Have you ever wondered, is baking powder gluten free? If so you are not alone. Keep reading to find the answer to this question, to find out which brands of baking powder are gluten free, which are safe for celiacs to use, and how to make your own gluten free baking powder.
Table of Contents
- Is baking powder gluten free?
- What is baking powder?
- How baking powder works:
- Ingredients in baking powder:
- Gluten in baking powder:
- Gluten free baking powder brands:
- How to make gluten free baking powder:
- Baking powder vs baking soda:
- Is baking powder grain free?
- The bottom line:
- Frequently asked questions:
- Other information you will want to read:
Is baking powder gluten free?
Before we answer this question, first we will review what baking powder is, what it's made from, how to make it, and how it differs from baking soda.
What is baking powder?
Baking powder is a dry, chemical leavening or rising agent that is used to help baked goods rise. Without the use of leaveners, baked goods would come out flat, hard and less fluffy. In other words, they wouldn't be as delicious.
How baking powder works:
Baking powder releases carbon dioxide into your dough or batter, which creates tiny bubbles that help the dough rise as it bakes. It is these bubbles that give muffins, bread, cakes, and other baked goods their light and fluffy texture that makes them so good.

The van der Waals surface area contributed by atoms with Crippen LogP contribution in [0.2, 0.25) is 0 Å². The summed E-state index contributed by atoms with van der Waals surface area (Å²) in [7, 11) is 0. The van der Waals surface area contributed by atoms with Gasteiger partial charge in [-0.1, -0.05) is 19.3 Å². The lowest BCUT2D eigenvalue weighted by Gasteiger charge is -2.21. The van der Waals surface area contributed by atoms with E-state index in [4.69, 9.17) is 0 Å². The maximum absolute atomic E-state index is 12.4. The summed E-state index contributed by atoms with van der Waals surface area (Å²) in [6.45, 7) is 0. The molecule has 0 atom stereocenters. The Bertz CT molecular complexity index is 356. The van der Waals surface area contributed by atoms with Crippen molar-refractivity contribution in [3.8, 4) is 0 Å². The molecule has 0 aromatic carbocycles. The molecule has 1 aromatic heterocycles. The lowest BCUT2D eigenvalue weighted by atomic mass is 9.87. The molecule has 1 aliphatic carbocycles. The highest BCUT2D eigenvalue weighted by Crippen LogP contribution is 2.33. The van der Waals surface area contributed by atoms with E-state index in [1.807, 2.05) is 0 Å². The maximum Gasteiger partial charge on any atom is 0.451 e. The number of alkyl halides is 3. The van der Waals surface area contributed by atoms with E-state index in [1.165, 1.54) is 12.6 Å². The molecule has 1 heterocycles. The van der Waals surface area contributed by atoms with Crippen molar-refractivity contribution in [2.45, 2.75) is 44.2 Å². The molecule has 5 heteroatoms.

Ingredients in baking powder:
Baking powder is usually made from a combination of an acid (often cream of tartar) baking soda, and a starch to absorb moisture. The starch found in baking powder is usually either potato starch or cornstarch, both of which are gluten-free. Thus, most baking powders are gluten-free. However, this hasn’t always been the case, and if you are gluten free, there are a few things you need to watch for when buying baking powder.
Gluten in baking powder:
As mentioned, most baking powder formulations are gluten free, but there are some notable exceptions which you will want to be aware of.
In North America, the most common starches added to baking powder are cornstarch and potato starch, which are gluten free. However, in other parts of the world such as the United Kingdom, baking powder can be made with wheat starch, which is not gluten free. Therefore, it's important to read labels and double-check the ingredient list prior to buying baking powder when looking for a gluten free brand.